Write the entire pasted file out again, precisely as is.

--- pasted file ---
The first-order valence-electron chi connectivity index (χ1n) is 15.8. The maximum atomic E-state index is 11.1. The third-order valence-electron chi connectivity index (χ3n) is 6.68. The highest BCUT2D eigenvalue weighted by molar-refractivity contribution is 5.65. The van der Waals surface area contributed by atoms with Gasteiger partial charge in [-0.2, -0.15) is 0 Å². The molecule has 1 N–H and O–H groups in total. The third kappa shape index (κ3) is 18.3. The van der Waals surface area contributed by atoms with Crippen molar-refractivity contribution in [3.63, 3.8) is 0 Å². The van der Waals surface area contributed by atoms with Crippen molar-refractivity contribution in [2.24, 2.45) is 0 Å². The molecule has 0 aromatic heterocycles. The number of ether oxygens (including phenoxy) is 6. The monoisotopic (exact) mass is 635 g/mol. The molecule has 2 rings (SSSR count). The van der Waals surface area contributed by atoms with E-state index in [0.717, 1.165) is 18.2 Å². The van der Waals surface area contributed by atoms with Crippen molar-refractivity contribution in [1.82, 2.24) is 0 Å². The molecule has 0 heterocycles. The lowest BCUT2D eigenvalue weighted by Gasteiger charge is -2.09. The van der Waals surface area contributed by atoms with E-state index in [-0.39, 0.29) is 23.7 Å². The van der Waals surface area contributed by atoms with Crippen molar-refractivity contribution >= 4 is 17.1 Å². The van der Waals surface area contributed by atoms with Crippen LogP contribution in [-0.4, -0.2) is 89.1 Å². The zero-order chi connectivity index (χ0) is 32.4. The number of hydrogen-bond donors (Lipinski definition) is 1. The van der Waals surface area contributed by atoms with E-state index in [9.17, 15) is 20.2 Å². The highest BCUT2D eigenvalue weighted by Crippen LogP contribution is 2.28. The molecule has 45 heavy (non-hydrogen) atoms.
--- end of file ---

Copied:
The first-order valence-electron chi connectivity index (χ1n) is 15.8. The maximum atomic E-state index is 11.1. The third-order valence-electron chi connectivity index (χ3n) is 6.68. The highest BCUT2D eigenvalue weighted by molar-refractivity contribution is 5.65. The van der Waals surface area contributed by atoms with Gasteiger partial charge in [-0.2, -0.15) is 0 Å². The molecule has 1 N–H and O–H groups in total. The third kappa shape index (κ3) is 18.3. The van der Waals surface area contributed by atoms with Crippen molar-refractivity contribution in [3.63, 3.8) is 0 Å². The van der Waals surface area contributed by atoms with Crippen molar-refractivity contribution in [2.24, 2.45) is 0 Å². The molecule has 0 aromatic heterocycles. The number of ether oxygens (including phenoxy) is 6. The monoisotopic (exact) mass is 635 g/mol. The molecule has 2 rings (SSSR count). The van der Waals surface area contributed by atoms with E-state index in [0.717, 1.165) is 18.2 Å². The van der Waals surface area contributed by atoms with Crippen molar-refractivity contribution in [1.82, 2.24) is 0 Å². The molecule has 0 heterocycles. The lowest BCUT2D eigenvalue weighted by Gasteiger charge is -2.09. The van der Waals surface area contributed by atoms with E-state index in [-0.39, 0.29) is 23.7 Å². The van der Waals surface area contributed by atoms with Crippen molar-refractivity contribution >= 4 is 17.1 Å². The van der Waals surface area contributed by atoms with Crippen LogP contribution in [-0.4, -0.2) is 89.1 Å². The zero-order chi connectivity index (χ0) is 32.4. The number of hydrogen-bond donors (Lipinski definition) is 1. The van der Waals surface area contributed by atoms with E-state index in [9.17, 15) is 20.2 Å². The highest BCUT2D eigenvalue weighted by Crippen LogP contribution is 2.28. The molecule has 45 heavy (non-hydrogen) atoms.